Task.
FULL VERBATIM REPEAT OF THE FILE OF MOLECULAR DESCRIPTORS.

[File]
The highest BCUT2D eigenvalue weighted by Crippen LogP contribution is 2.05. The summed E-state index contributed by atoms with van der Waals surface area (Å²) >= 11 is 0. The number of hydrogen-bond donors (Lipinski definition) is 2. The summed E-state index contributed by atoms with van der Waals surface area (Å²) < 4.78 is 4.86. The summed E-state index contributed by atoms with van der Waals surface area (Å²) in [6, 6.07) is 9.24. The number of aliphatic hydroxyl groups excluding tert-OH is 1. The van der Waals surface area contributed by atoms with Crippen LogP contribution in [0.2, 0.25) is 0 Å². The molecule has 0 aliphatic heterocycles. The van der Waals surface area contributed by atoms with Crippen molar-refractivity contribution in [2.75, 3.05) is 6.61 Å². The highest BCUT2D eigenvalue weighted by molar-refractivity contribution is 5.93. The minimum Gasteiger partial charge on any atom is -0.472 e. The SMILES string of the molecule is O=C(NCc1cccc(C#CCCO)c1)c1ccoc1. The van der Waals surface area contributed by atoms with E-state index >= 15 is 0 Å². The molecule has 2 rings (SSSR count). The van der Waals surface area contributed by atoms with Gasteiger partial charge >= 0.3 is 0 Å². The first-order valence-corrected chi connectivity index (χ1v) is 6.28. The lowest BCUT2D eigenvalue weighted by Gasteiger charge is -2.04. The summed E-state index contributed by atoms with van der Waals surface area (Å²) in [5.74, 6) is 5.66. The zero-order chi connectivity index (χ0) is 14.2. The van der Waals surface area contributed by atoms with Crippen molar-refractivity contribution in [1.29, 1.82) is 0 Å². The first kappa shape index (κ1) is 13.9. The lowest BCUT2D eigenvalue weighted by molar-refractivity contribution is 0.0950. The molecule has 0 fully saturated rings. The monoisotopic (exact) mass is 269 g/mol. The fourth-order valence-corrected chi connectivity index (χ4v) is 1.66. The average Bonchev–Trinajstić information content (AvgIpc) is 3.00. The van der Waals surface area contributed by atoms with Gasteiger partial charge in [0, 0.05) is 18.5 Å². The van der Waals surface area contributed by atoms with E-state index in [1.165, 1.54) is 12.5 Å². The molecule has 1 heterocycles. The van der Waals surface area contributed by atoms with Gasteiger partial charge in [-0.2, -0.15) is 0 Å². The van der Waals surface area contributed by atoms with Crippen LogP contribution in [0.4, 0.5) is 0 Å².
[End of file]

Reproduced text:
The highest BCUT2D eigenvalue weighted by Crippen LogP contribution is 2.05. The summed E-state index contributed by atoms with van der Waals surface area (Å²) >= 11 is 0. The number of hydrogen-bond donors (Lipinski definition) is 2. The summed E-state index contributed by atoms with van der Waals surface area (Å²) < 4.78 is 4.86. The summed E-state index contributed by atoms with van der Waals surface area (Å²) in [6, 6.07) is 9.24. The number of aliphatic hydroxyl groups excluding tert-OH is 1. The van der Waals surface area contributed by atoms with Crippen LogP contribution in [0.2, 0.25) is 0 Å². The molecule has 0 aliphatic heterocycles. The van der Waals surface area contributed by atoms with Crippen molar-refractivity contribution in [2.75, 3.05) is 6.61 Å². The highest BCUT2D eigenvalue weighted by molar-refractivity contribution is 5.93. The minimum Gasteiger partial charge on any atom is -0.472 e. The SMILES string of the molecule is O=C(NCc1cccc(C#CCCO)c1)c1ccoc1. The van der Waals surface area contributed by atoms with E-state index >= 15 is 0 Å². The molecule has 2 rings (SSSR count). The van der Waals surface area contributed by atoms with Gasteiger partial charge >= 0.3 is 0 Å². The first-order valence-corrected chi connectivity index (χ1v) is 6.28. The lowest BCUT2D eigenvalue weighted by Gasteiger charge is -2.04. The summed E-state index contributed by atoms with van der Waals surface area (Å²) in [5.74, 6) is 5.66. The zero-order chi connectivity index (χ0) is 14.2. The van der Waals surface area contributed by atoms with Crippen molar-refractivity contribution in [1.29, 1.82) is 0 Å². The first kappa shape index (κ1) is 13.9. The lowest BCUT2D eigenvalue weighted by molar-refractivity contribution is 0.0950. The molecule has 0 fully saturated rings. The monoisotopic (exact) mass is 269 g/mol. The fourth-order valence-corrected chi connectivity index (χ4v) is 1.66. The average Bonchev–Trinajstić information content (AvgIpc) is 3.00. The van der Waals surface area contributed by atoms with Gasteiger partial charge in [0, 0.05) is 18.5 Å². The van der Waals surface area contributed by atoms with E-state index in [1.165, 1.54) is 12.5 Å². The molecule has 1 heterocycles. The van der Waals surface area contributed by atoms with Gasteiger partial charge in [-0.2, -0.15) is 0 Å². The van der Waals surface area contributed by atoms with Crippen LogP contribution in [0.4, 0.5) is 0 Å².